2. Anastasia, This couldn’t have come at a more appropriate time as I navigate a very critical time with my emotions. As my extended family tries to deal with a cruel and unethical situation happening to one of them, I find I am reacting as a parent would. While the situation is inexcusable and ruining lives, I need to heed your advice of taking a breath. I want to solve it but it is now in the hands of lawyers. It comes down to the love and compassion I feel for family. But I will take that breath.

    Hopefully at this age I have grown to react as you did at your appointment. I had a situation that compared to yours recently and I did actually react with kindness over a period of a year. It took every ounce of patience that I could muster! I want that to become the norm in my life not the exception.

    I am already looking forward to your next blog! With Pastelle’s death, I am taking time to cherish….kindnesses to me, positive occurrences and the life I have. You are helping to cement that Anastasia. Timing is everything.

    I promise not to ‘pour out’ my life after each blog!

    Thank you, Carolyn

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    Liked by 1 person

    1. Carolyn, thank you for that beautiful share. I am sure others will relate when reading. This is a space for that. Open to anything you would like to share. Holding space for you in my heart. ❤️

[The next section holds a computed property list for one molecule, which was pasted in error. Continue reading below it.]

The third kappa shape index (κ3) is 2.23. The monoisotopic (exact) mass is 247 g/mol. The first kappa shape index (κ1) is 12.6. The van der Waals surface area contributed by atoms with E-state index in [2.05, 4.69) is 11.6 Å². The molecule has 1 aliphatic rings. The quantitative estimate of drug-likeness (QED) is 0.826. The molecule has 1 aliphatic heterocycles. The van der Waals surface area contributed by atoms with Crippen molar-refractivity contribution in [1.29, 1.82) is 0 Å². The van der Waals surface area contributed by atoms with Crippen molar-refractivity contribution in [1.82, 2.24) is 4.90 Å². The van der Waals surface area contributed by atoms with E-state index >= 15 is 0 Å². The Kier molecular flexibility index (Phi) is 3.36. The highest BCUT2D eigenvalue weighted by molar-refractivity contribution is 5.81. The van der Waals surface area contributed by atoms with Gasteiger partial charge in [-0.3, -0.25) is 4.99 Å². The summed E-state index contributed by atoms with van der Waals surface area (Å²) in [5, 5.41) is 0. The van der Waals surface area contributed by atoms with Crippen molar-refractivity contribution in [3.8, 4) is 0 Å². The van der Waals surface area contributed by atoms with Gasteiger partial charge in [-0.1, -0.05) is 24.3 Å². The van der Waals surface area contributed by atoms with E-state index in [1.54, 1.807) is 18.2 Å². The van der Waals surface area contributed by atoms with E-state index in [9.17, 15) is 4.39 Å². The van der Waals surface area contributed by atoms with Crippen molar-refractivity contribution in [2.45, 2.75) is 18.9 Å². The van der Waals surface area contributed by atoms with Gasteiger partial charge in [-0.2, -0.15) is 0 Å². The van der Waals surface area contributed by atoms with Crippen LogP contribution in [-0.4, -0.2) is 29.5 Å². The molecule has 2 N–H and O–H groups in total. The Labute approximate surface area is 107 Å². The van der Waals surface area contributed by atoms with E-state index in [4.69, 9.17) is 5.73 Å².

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  3. Beautifully written. It resonated with me today as I’m still waiting on a rental vehicle after my vehicle met a bear Monday night. I’m thankful nobody was hurt and maybe others need a rental more than I, as I have great family & friends that have offered help.

    Liked by 1 person

    1. Oh Joan! That must have been terrifying! So happy you are OK!

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  4. Hope this writing helps you through your grieving process and beyond !! We are one indeed!!

    Liked by 1 person

  5. Love this. Thank you for the reminder ❤️

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  6. This was beautifully written and so true. We never know what others are going through , and compassion and kindness go a long way. Thank you for your compassion ❤️

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  7. Dearest Anna….another gift you give to the world! So beautiful written! I see your mom’s heart in so much of this…and that is meant as the highest complement..to you both! I look forward to your contemplated, cultivated, curated wisdom…as it comes forth. Thanks for being you! 💗

    Sent from my iPad

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    Liked by 1 person

  8. Ana, it’s not always easy to put thoughts and feelings into words that help others understand themselves. You’ve managed to do just that in this text. Thanks for the reminder to be kind. It’s a tough time of year – spring either shows up or doesn’t, we’re still wearing masks, COVID continues to pursue us, the horrifying war in the Ukraine shows us pictures of unbelievable suffering and misery – and our souls are worn out by it all. Well, at least mine is… but your words make me feel as if there is something that I can do and, most especially, that it doesn’t have to be something huge. Smiles, kind words, empathy and compassion cost nothing but can make all the difference in our day and someone else’s too!

    Liked by 1 person

    1. Beautiful words Alice. Thank you.

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  9. Anna, so beautifully written and such a great reminder. My husband likes to remind me (as my doctor is often late) “her day is probably going much worse than yours, can you imagine how stressed out you would be if you were late for every meeting you had?” And he’s right, and I calm down, and walk in to the office with a smile on my face to her.
    Love reading your words xo

    Liked by 1 person